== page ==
CLAYTON -- Generally residents do not pay much attention to Geological Hazard Abatement District reports, unless they live in Oakhurst.
The district was established as a condition of the city's Oakhurst subdivision approval, as an insurance policy to cover possible future geotechnical issues. Over time, three slide areas developed.
City Engineer Rick Angrisani will present the first earth-movement geotechnical monitoring report at the Aug. 19 City Council meeting.
In July, he routinely updated the council on the abatement district status with news that Oakhurst homeowners should expect a 2.78 percent cost-of-living increase in assessments, based on the Bay Area Consumer Price Index.
Six large dewatering wells and inclinometers were installed last year to increase the stability of the large slope between Kelok Way and North Valley Park, and there were plans to monitor them semiannually.
However, monitoring was postponed due to dry conditions, which Angrisani said lessened the probability of subterranean movement (about 40 feet below the surface).
The Clayton City Council acts as the district board of directors. Angrisani manages the district and recently issued a contract to Stevens, Farrone & Bailey (the original geotechnical engineer) for monitoring work at a cost of $11,700 for the first year and about $9,600 each year thereafter.
Angrisani predicted a fund balance of approximately $32,600 at the end of the 2013-2014 fiscal year, not including $120,000 that is set aside from a legal settlement with Presley Homes to pay for paving repairs at Keller Ridge and other areas.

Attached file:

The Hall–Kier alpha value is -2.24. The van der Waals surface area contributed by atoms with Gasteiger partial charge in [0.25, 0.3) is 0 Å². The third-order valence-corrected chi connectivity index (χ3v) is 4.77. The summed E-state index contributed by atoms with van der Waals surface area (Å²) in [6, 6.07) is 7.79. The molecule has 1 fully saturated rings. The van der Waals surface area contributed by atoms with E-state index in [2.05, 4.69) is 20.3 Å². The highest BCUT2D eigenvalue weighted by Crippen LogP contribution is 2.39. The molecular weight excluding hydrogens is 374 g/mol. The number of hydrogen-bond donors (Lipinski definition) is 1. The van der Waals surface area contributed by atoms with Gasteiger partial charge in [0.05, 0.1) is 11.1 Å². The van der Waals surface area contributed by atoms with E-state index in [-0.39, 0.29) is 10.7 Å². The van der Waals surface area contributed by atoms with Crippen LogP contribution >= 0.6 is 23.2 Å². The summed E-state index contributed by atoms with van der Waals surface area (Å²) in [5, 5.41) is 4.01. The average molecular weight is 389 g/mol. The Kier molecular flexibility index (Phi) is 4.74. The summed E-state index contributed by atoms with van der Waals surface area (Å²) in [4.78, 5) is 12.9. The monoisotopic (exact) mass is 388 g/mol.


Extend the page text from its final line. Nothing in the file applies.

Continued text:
The slide areas resulted in damage and lawsuits. The builder, still under the legally required 10-year warranty period came back to do some of the work, and the city of Clayton used its multicity pooling insurance to cover legal settlement costs, partly because of its ownership of open space in the area.
When the cases were finally settled, some homeowners were compensated and other money was designated to cover the abatement district expenses.
Through assessments, all of the homeowners in the Oakhurst area contribute to the district's land movement mitigation efforts, even if their particular home is on a level parcel.
Angrisani said more work is needed. However, Oakhurst residents have twice voted down proposals for an assessment increase. The upcoming report should shed light on the area's current stability.
Contact Dana Guzzetti at email@example.com or call 925-202-9292.